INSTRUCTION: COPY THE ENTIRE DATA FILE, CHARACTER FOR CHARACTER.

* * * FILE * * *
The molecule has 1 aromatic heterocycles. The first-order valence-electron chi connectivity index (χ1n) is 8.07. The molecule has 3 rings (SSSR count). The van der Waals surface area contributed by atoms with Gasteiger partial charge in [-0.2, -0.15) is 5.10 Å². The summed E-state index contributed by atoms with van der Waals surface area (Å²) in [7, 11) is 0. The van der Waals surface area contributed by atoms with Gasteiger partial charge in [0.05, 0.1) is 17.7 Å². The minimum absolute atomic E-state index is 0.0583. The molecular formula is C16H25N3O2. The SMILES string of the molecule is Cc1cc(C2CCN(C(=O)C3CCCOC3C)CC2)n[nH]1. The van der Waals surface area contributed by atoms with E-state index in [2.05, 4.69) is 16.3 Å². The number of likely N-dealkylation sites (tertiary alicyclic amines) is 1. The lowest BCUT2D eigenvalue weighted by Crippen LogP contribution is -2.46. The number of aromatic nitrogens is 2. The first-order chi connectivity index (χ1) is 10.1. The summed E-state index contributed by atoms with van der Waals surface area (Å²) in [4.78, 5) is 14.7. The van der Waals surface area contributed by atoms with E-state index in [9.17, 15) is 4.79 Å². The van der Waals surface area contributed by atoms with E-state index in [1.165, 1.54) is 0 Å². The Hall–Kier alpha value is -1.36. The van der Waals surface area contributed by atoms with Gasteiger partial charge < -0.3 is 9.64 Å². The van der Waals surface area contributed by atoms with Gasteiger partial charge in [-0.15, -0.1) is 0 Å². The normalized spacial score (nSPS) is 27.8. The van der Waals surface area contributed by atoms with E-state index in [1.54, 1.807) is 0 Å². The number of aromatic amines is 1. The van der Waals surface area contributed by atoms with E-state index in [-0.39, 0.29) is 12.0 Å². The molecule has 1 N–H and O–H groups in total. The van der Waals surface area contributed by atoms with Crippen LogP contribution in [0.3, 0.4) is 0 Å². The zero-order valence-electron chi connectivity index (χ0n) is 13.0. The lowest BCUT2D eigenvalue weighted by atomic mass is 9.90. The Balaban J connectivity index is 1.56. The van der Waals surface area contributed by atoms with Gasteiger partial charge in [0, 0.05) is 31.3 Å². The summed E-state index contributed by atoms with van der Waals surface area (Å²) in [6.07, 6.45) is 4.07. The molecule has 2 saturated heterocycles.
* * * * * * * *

The molecule has 1 aromatic heterocycles. The first-order valence-electron chi connectivity index (χ1n) is 8.07. The molecule has 3 rings (SSSR count). The van der Waals surface area contributed by atoms with Gasteiger partial charge in [-0.2, -0.15) is 5.10 Å². The summed E-state index contributed by atoms with van der Waals surface area (Å²) in [7, 11) is 0. The van der Waals surface area contributed by atoms with Gasteiger partial charge in [0.05, 0.1) is 17.7 Å². The minimum absolute atomic E-state index is 0.0583. The molecular formula is C16H25N3O2. The SMILES string of the molecule is Cc1cc(C2CCN(C(=O)C3CCCOC3C)CC2)n[nH]1. The van der Waals surface area contributed by atoms with E-state index in [2.05, 4.69) is 16.3 Å². The number of likely N-dealkylation sites (tertiary alicyclic amines) is 1. The lowest BCUT2D eigenvalue weighted by Crippen LogP contribution is -2.46. The number of aromatic nitrogens is 2. The first-order chi connectivity index (χ1) is 10.1. The summed E-state index contributed by atoms with van der Waals surface area (Å²) in [4.78, 5) is 14.7. The van der Waals surface area contributed by atoms with E-state index in [9.17, 15) is 4.79 Å². The van der Waals surface area contributed by atoms with E-state index in [1.165, 1.54) is 0 Å². The Hall–Kier alpha value is -1.36. The van der Waals surface area contributed by atoms with Gasteiger partial charge < -0.3 is 9.64 Å². The van der Waals surface area contributed by atoms with Gasteiger partial charge in [-0.15, -0.1) is 0 Å². The normalized spacial score (nSPS) is 27.8. The van der Waals surface area contributed by atoms with E-state index in [1.54, 1.807) is 0 Å². The number of aromatic amines is 1. The van der Waals surface area contributed by atoms with E-state index in [-0.39, 0.29) is 12.0 Å². The molecule has 1 N–H and O–H groups in total. The van der Waals surface area contributed by atoms with Crippen LogP contribution in [0.3, 0.4) is 0 Å². The zero-order valence-electron chi connectivity index (χ0n) is 13.0. The lowest BCUT2D eigenvalue weighted by atomic mass is 9.90. The Balaban J connectivity index is 1.56. The van der Waals surface area contributed by atoms with Gasteiger partial charge in [0, 0.05) is 31.3 Å². The summed E-state index contributed by atoms with van der Waals surface area (Å²) in [6.07, 6.45) is 4.07. The molecule has 2 saturated heterocycles.